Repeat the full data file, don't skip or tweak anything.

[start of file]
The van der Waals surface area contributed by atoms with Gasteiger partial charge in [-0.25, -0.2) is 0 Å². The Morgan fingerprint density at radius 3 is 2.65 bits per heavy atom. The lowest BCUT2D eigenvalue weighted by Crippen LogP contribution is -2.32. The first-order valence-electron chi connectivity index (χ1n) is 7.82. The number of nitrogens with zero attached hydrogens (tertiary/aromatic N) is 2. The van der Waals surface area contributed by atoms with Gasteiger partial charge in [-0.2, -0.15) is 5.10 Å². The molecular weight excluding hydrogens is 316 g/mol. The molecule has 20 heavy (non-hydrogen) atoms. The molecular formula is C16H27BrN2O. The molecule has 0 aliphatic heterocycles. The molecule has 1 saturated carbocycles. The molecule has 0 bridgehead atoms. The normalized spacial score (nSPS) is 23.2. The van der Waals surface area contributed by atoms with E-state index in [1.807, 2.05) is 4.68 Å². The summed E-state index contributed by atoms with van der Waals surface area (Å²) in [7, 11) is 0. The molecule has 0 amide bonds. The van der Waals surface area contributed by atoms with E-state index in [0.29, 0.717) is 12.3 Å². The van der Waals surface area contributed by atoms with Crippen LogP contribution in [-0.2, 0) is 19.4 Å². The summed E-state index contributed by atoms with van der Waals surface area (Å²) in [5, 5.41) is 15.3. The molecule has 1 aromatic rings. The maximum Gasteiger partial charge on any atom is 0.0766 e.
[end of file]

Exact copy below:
The van der Waals surface area contributed by atoms with Gasteiger partial charge in [-0.25, -0.2) is 0 Å². The Morgan fingerprint density at radius 3 is 2.65 bits per heavy atom. The lowest BCUT2D eigenvalue weighted by Crippen LogP contribution is -2.32. The first-order valence-electron chi connectivity index (χ1n) is 7.82. The number of nitrogens with zero attached hydrogens (tertiary/aromatic N) is 2. The van der Waals surface area contributed by atoms with Gasteiger partial charge in [-0.2, -0.15) is 5.10 Å². The molecular weight excluding hydrogens is 316 g/mol. The molecule has 20 heavy (non-hydrogen) atoms. The molecular formula is C16H27BrN2O. The molecule has 0 aliphatic heterocycles. The molecule has 1 saturated carbocycles. The molecule has 0 bridgehead atoms. The normalized spacial score (nSPS) is 23.2. The van der Waals surface area contributed by atoms with E-state index in [1.807, 2.05) is 4.68 Å². The summed E-state index contributed by atoms with van der Waals surface area (Å²) in [7, 11) is 0. The molecule has 0 amide bonds. The van der Waals surface area contributed by atoms with E-state index in [0.29, 0.717) is 12.3 Å². The van der Waals surface area contributed by atoms with Crippen LogP contribution in [-0.2, 0) is 19.4 Å². The summed E-state index contributed by atoms with van der Waals surface area (Å²) in [5, 5.41) is 15.3. The molecule has 1 aromatic rings. The maximum Gasteiger partial charge on any atom is 0.0766 e.